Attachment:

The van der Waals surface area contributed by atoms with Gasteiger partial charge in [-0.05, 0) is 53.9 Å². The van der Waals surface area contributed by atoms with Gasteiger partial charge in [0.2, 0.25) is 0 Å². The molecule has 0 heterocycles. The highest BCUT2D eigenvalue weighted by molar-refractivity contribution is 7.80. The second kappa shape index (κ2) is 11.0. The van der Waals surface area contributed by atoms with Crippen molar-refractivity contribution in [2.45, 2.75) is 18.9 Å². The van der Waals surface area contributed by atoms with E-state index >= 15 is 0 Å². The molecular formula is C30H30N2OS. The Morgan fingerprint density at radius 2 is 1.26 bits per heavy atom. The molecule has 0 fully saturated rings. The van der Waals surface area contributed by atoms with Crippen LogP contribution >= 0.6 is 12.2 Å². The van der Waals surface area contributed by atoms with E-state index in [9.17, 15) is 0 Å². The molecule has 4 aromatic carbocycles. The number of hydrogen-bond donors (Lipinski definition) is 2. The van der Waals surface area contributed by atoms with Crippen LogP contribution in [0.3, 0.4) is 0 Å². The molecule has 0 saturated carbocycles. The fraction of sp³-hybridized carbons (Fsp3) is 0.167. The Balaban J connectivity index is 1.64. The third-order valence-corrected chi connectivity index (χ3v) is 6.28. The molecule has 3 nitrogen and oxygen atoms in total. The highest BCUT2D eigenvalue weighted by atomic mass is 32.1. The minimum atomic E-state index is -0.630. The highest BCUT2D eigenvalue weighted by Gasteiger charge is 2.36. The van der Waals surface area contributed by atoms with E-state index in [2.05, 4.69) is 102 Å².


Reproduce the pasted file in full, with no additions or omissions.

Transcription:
The van der Waals surface area contributed by atoms with Gasteiger partial charge in [-0.05, 0) is 53.9 Å². The van der Waals surface area contributed by atoms with Gasteiger partial charge in [0.2, 0.25) is 0 Å². The molecule has 0 heterocycles. The highest BCUT2D eigenvalue weighted by molar-refractivity contribution is 7.80. The second kappa shape index (κ2) is 11.0. The van der Waals surface area contributed by atoms with Crippen molar-refractivity contribution in [2.45, 2.75) is 18.9 Å². The van der Waals surface area contributed by atoms with E-state index >= 15 is 0 Å². The molecular formula is C30H30N2OS. The Morgan fingerprint density at radius 2 is 1.26 bits per heavy atom. The molecule has 0 fully saturated rings. The van der Waals surface area contributed by atoms with Crippen LogP contribution >= 0.6 is 12.2 Å². The van der Waals surface area contributed by atoms with E-state index in [9.17, 15) is 0 Å². The molecule has 4 aromatic carbocycles. The number of hydrogen-bond donors (Lipinski definition) is 2. The van der Waals surface area contributed by atoms with Crippen LogP contribution in [0.3, 0.4) is 0 Å². The molecule has 0 saturated carbocycles. The fraction of sp³-hybridized carbons (Fsp3) is 0.167. The Balaban J connectivity index is 1.64. The third-order valence-corrected chi connectivity index (χ3v) is 6.28. The molecule has 3 nitrogen and oxygen atoms in total. The highest BCUT2D eigenvalue weighted by atomic mass is 32.1. The minimum atomic E-state index is -0.630. The highest BCUT2D eigenvalue weighted by Gasteiger charge is 2.36. The van der Waals surface area contributed by atoms with E-state index in [2.05, 4.69) is 102 Å².